What is this technique about
The Oxford vs. Cambridge method is an icebreaker that makes student teams compete against each other. The participants are divided into two groups – an Oxford group and a Cambridge group, which could also be boys vs. girls. The teams will now compete against each other on finding items (sunglasses, toothbrushes, shampoo etc.) as the first team. As an icebreaker, the method is ideal for the creative process, hence it helps the participants to stop thinking too much about the topic or problem and then focus completely on something else.
Where does it come from
Using icebreaker activities and re-energizers in the classroom effectively help to “break the ice” in various ways: Adult learners get acquainted, start conversations, build trust, and relieve tensions. They encourage participation and help to create a sense of connection and shared common understanding. They help to clear the mind, vitalize, and create enthusiasm (Chlup & Collins, 2010).
The name of the method refers to the common discussions about whether Oxford or Cambridge is Britain’s greatest university (e.g., WillieWillieHarrySte, 2011).
For which purposes it is used (why in your engineering teaching)
When students are to develop an idea or solve a problem based on the engineering process, it can be very helpful if an icebreaker is implemented before the prototyping and development starts. This allows them to clear their mind and let go of the topic or problem for a while (Chlup & Collins, 2010). Furthermore, it can be crucial for the prototyping and development process if the participants have cleared their minds, because new ideas and thoughts to the problem might emerge.
How to implement this techniques online
Preparation, what do before the session
- Choose 3-5 items that the students should find in their homes. Make sure that they are items which everybody has at home but usually not very close to the laptop (e.g., salt, sunglasses, etc.).
- Inform the students in advance that they will be required to turn their camera on.
During application, i.e., while giving the session
- Ask the students to turn their cameras on (wait until everybody has done this).
- Divide students into two teams (If you do not know them well, you can make a male vs. a female team to identify them – if there is an uneven number make them wear a sign of group membership such as a yellow Post It).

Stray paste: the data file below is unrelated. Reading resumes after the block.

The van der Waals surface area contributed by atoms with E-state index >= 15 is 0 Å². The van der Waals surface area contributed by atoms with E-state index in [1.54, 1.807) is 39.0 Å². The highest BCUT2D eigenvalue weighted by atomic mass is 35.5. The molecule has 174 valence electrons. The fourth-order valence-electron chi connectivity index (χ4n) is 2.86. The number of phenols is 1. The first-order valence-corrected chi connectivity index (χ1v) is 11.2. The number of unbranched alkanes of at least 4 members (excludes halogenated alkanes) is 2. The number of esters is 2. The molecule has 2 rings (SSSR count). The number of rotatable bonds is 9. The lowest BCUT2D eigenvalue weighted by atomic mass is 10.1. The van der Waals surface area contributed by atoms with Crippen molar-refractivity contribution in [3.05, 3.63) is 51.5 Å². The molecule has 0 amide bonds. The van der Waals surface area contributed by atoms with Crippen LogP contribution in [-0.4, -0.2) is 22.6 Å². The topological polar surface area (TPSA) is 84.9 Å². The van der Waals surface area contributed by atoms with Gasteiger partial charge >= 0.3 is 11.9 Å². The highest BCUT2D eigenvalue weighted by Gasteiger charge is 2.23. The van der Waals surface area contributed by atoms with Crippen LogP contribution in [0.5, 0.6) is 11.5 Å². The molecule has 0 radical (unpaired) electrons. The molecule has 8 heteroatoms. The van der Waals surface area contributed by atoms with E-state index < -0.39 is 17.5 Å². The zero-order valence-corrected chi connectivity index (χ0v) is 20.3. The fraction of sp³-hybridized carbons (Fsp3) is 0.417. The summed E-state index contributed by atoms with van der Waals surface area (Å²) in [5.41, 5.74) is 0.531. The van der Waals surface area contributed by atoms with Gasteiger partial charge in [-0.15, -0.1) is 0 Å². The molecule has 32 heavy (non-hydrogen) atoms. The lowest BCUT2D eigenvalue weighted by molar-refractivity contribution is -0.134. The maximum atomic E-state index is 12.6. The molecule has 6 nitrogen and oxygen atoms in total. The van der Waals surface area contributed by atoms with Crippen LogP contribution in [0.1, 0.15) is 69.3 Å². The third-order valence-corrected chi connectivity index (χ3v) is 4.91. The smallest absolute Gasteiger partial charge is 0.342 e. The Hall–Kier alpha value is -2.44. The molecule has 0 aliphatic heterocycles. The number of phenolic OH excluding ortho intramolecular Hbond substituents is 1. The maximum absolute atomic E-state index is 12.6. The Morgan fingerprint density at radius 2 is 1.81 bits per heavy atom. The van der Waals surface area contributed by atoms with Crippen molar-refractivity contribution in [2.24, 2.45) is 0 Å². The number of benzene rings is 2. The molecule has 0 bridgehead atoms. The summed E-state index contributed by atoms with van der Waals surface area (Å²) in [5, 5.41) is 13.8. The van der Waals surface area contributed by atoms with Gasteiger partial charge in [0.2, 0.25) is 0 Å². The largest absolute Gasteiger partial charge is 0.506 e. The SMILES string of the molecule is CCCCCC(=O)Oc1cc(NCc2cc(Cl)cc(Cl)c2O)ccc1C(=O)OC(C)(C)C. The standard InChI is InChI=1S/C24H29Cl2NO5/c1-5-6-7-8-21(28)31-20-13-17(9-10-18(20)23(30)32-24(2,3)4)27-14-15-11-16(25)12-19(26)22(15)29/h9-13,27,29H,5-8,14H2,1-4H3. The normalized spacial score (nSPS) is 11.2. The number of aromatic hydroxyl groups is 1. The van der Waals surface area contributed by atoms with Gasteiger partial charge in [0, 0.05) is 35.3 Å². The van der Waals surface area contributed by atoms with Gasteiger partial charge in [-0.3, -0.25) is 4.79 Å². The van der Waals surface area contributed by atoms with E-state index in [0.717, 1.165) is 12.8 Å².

- Introduce the purpose and rules of the exercise. Stress that it is a competition and that there can be only one winning team.
- Make sure that the participants understand that they work individually but for their group.
- Tell them that 3-5 items will be named, and they should find them in their flat, get them and hold them up in front of the camera as fast as they can.
- The first group where all participants show their item to the camera will win the round.
- Start the game with the first round and announce a winner at the end of each round.
- Repeat step 7 with all items.
Follow-up, about what to do after the session
- Count the points and name a winner of the Oxford against Cambridge method.
Examples and/or testimonials
The below is an example of how the method was prepared and facilitated in February 2021 by a student group during the course “Megatrends and Technological Innovation” held at the University of Southern Denmark by Prof. Dr. Patricia Wolf.
Facilitators instruction guide
Turning point (until 9.30 max)
- This is an exercise which only one person can win per round. The exercise is from your childhood and is called Oxford against Cambridge.
- Divide the participants into two teams that will play against each other.
- Tell them that you will name items, and they should go and look for such items in their house, go and get them quickly, and show them to the camera. The team where ALL players show such an item first to the camera wins a point.
- Ask them whether they are ready.
- Name the first item: Sun glass.
- Tell them who won.
- Name the second item: Shampoo.
- Tell them who won.
- Name the third item: Spice.
- Tell them who won.
- Tell which team won.
You will need a platform to share screens and communicate with the participants, such as: MS Teams, Zoom or similar. As well as access to a shared document (e.g. Google doc, Word)
- Teacher: Paper and pencil to write down the winners of each item (can also be done online in the chat)
Becreate.ch (n.d.), online at https://www.becreate.ch/en/knowledge
WillieWillieHarrySte (2011, October 16). Oxford vs. Cambridge. [Video]. YouTube. https://www.youtube.com/watch?v=fVyJDV6igLk
Chlup, D. T., & Collins, T. E. (2010). Breaking the ice: using ice-breakers and re-energizers with adult learners. Adult Learning, 21(3-4), 34-39.